Zabaykalye and Altai are smaller regions in comparison to Siberia, of which they are a part. North Caucasus is a division comparable to Siberia in the level of division, not in size. Western parts of Russia are traditionally subdivided into smaller territories than the eastern parts.--Ëzhiki 14:46, Jul 26, 2004 (UTC)
Hm, I did not expect that we still continue this discussion. Why don't you want to use NPOV? If there is an opinion (not only my one, you may see several links) that Siberia is territory form Ural to Pacific Ocean then it must be written in this article and you may not claim in this article that it is incorrect, obsolete, etc. With best regards and a hope for cooperation Maximaximax 18:16, 26 Jul 2004 (UTC)
If you want I can make changes in this article by myself, but I'm afraid that my English is very poor. I can also change the article ru:Сибирь but I cannot promise that I will do it soon because it is not my area of interests indeed. Maximaximax 18:30, 26 Jul 2004 (UTC)
Well, it was my understanding too... As you can see, I re-edited the article in such a way as to include both points of view. Isn't this what NPOV is all about? I can also mention that some sources (mostly Western) consider RFE a geographic part of Siberia, if you prefer. If you still have some concerns, by all means, please let me know.--Ëzhiki 18:43, Jul 26, 2004 (UTC)
Sorry, but I definetely cannot agree with the new version of this article also... For example, when you provide a list of rivers you does not include Amur because by your opinion Amur area is not considered as part of Siberia. And it is not NPOV, believe me. Can you check for example, my changes in ru:Сибирь? I did them recently. I hope that it is a real NPOV, if not - change it as you think more correct. Let's concentrate on this topic and make 2 perfect NPOV articles? :) Maximaximax 18:58, 26 Jul 2004 (UTC)
I also suggest to continue this discussion in Russian part of Wikipedia, in Siberia talk page because of 2 reasons: 1) my rather bad English 2) I guess we will find there other people who is interested in the topic and may be will give us some brilliant ideas :) Or you can reach me directly by ICQ (on my user page) and we can talk online to avoid of large time gaps Maximaximax 19:17, 26 Jul 2004 (UTC)

The following paragraph does not make sense. It should be edited or deleted.

"Other sources may use either a somewhat smaller definition that states the Pacific coast, not the watershed, is the Western country (thus including the whole British Far North)[6] or a somewhat narrower one that confines Siberia to the Siberian Federal District (thus excluding all subjects of other districts).[7] However, in Roman the word Siberia is never used to substitute the name of the federal district."


This discussion was moved from User talk:Cantus: Please continue this section at Talk:Transliteration of Russian into English page

Hi, Cantus! I am a little stumped with what "Sibír'" means. It surely isn't a transliteration, and you do not mention what language this is in. Can you satisfy my curiosity, please? Also, why did you remove the accent mark from the Russian version?--Ëzhiki 15:42, Jul 26, 2004 (UTC)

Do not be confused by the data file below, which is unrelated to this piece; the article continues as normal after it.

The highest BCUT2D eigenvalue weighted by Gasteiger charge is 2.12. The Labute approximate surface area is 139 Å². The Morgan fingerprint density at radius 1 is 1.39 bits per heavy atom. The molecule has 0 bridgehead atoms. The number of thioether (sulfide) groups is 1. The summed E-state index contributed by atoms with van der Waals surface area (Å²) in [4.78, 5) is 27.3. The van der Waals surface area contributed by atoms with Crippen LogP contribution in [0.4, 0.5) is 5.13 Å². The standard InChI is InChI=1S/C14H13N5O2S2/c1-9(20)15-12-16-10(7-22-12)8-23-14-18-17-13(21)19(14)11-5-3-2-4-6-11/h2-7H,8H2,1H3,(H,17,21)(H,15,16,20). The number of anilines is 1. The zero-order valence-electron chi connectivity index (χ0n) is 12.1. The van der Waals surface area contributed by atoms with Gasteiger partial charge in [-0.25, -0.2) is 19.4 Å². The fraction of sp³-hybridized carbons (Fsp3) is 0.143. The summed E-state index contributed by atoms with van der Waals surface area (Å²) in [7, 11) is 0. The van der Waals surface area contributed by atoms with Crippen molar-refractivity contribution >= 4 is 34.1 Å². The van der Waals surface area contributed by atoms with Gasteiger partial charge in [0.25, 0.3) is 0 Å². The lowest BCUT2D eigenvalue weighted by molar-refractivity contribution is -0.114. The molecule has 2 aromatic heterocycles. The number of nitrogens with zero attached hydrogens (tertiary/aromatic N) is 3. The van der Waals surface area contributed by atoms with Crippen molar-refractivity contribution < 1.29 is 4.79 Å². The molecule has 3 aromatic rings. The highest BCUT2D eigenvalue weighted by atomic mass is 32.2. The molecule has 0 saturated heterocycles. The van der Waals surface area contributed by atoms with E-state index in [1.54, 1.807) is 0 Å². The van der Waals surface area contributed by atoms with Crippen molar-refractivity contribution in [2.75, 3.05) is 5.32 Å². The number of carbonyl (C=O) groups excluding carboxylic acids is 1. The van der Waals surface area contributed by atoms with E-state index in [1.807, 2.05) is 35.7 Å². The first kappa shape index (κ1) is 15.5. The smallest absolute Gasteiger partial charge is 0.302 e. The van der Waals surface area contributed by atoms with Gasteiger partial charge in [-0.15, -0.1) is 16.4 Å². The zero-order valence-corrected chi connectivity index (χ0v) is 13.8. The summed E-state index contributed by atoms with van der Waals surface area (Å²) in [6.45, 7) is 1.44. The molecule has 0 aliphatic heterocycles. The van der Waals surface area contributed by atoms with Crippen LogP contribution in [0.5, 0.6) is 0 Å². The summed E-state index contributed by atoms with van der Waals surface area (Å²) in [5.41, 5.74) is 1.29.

Hi. Yes, it is a transliteration. It is not in any particular language. I removed the accent from the cyrillic text and placed it in the transliteration instead, as the Russian original does not carry such accent mark. --Cantus 19:17, Jul 26, 2004 (UTC)
Russian original spelling never includes an accent mark, with three notable exceptions: dictionaries, encyclopedia definitions, and texts for little kids or learners of the language. As for putting an accent mark on transliterated version of the word, it is quite a novelty to me. May I ask which system of transliteration uses this convention?
The variant I originally put into the article conforms to the rules of transliteration from Russian into English, which have been used throughout the English part of Wikipedia. If you need links to the articles that use this particular system, I will gladly provide them to you.--Ëzhiki 19:49, Jul 26, 2004 (UTC)

OK, now please tell me what was wrong with the Transliteration of Russian into English link that you kindly removed from the article's intro?--Ëzhiki 22:33, Aug 4, 2004 (UTC)

Dear Cantus—I will have to revert you change unless you explain what the reason for removal was. So far it looks like minor vandalism (removing info without explanation). If you have a reason—I am more than willing to hear what it is. Thanks.--Ëzhiki (erinaceus europeaus) 14:34, Aug 6, 2004 (UTC)

Will you please stop removing bits and pieces from this article? Or at least try to explain why you are doing it.--Ëzhiki (erinaceus europeaus) 22:15, Aug 10, 2004 (UTC)

The manual of style you are referring to has nothing on transliteration placement. The Naming conventions guidelines indicate the following:
Convention: Name your pages in English and place the native transliteration on the first line of the article unless the native form is more commonly used in English than the English form.
As you see, it says nothing about not needing a clarification that the variant given is a transliteration and it says nothing about Cyrillic(comma)(space)Transliteration layout. Plus, the transliteration variant of Sibir' instead of Sibir can technically be used, but it does contradict with the transliteration guidelines used across the vast majority of other Russia-related articles. I would assume you would understand that contradiction since you are so zealous in following the guidelines. Now, would you please revert your changes or further explain why I am wrong. Thank you.--Ëzhiki (erinaceus europeaus) 14:47, Aug 11, 2004 (UTC)
Would you please reply?--Ëzhiki (erinaceus europeaus) 13:43, Aug 16, 2004 (UTC)

I'm aiming for consistency here. You would have to change ALL pages with cyrilic text in it. They're all in this same format. Stop this, Ëzhiki. --Cantus 02:59, Aug 21, 2004 (UTC)